2. Next arises the question whether the facts proved in this case would bring it within the class of exceptions I have indicated, that is to say, whether there is anything in the form of the document or the relations of the parties or their conduct in this agreement, which would warrant the Court in holding that it was the intention of Sonabai to agree to convey no more than any beneficial interest she herself might have in the property agreed to be conveyed, and that that intention was known to and accepted by the plaintiff, Gangabai. Except for the constant association of Cooverbai, the defendant Sonabai's sister, with Sonabai in all the stages of this transaction, I fail to discover any such facts. The agreement itself purports to be drawn as between Sonabai alone of the one part, and the plaintiff Gangabai of the other; and Sonabai, who was admittedly well-known to Gangabai to be the administratrix of her late father's estate, agrees to sell not her own interest, whatever that might be in the suit property, but the entire property. Bearing in mind that Cooverbai was herself present when the agreement was entered into and signed by the plaintiff and the defendant, and that no attempt was made on either side to obtain her signature or have the agreement drawn in the joint names of herself and Sonabai, it appears to me beyond reason to contend that in this matter Sonabai was not putting herself forward as competent to deal with the property, not as one having merely a limited interest therein but with all the powers of an administratrix. I think too that Cooverbai must have been present with the object of confirming the act of Sonabai as administratrix, while keeping an eye, perhaps, on her own interest. But I can hardly believe that if it had really been the intention of Sonabai merely to sell her own right, title and interest in the property, or to sell that along with the right, title and interest of Cooverbai, the attorney, under whose control the whole proceeding was conducted, would have allowed the agreement to be executed in its present form. Still less do I think that if that had been the intention and the plaintiff had been aware of it she would have consented to the agreement binding her to pay so high a price as Rs. 33,750 for an unascertained share of a property which, at the highest, would hardly be worth more than Rs. 43,000.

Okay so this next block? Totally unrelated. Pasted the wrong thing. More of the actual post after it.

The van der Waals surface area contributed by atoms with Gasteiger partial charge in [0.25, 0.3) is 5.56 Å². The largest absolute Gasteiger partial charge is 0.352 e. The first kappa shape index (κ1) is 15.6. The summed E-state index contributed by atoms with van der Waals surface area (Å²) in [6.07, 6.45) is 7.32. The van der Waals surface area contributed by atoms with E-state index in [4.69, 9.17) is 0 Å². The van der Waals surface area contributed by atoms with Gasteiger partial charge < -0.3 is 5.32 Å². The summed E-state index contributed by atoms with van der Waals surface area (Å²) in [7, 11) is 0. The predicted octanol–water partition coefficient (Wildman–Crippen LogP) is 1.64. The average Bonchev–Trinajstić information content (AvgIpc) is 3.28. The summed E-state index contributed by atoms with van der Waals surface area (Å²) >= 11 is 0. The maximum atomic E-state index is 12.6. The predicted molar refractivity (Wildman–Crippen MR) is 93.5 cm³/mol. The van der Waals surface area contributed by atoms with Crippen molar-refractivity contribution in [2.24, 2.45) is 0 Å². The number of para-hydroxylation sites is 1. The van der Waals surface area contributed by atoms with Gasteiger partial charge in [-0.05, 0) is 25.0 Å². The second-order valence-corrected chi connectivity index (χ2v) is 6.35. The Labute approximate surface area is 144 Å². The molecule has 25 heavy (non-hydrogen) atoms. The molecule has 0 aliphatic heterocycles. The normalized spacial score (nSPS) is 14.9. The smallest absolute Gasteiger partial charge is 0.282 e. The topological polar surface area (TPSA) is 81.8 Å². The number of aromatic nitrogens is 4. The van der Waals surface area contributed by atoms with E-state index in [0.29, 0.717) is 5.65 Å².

3. It remains, then, to be considered whether, approaching the case in this light, the agreement of the 18th of January 1914 is one which ought to be specifically enforced. The defendant's contention is that she was duped into signing the agreement by the treachery probably of Mathuradas, and that had she been aware of the figure he intended to fix, she would never have consented to sell the property. In effect, this amounts to such a plea as might very properly be entertained under Section 22 of the Specific Relief Act, and it then would be merely a question of fact whether or not the defendant has satisfied the Court that she had not entered into the agreement with the full knowledge of the facts or under a mistaken impression, or had in any other way through misrepresentation been induced to part with the property on terms which, with fuller knowledge, she would not have accepted. In such cases it is not necessary that the facts should go the length of establishing actual fraud. What the Court is to look to is, whether in the exercise of its discretion the agreement is on? which ought to be specifically enforced particularly having regard to this, whether enforcing it would not inflict more injury upon the defendant than confer benefit on the plaintiff. In every suit for specific performance, Courts of Equity have a free discretion limited only by those general principles which require all Courts of Justice to act in accordance with sound judicial principles and not upon mere caprice and sentiment.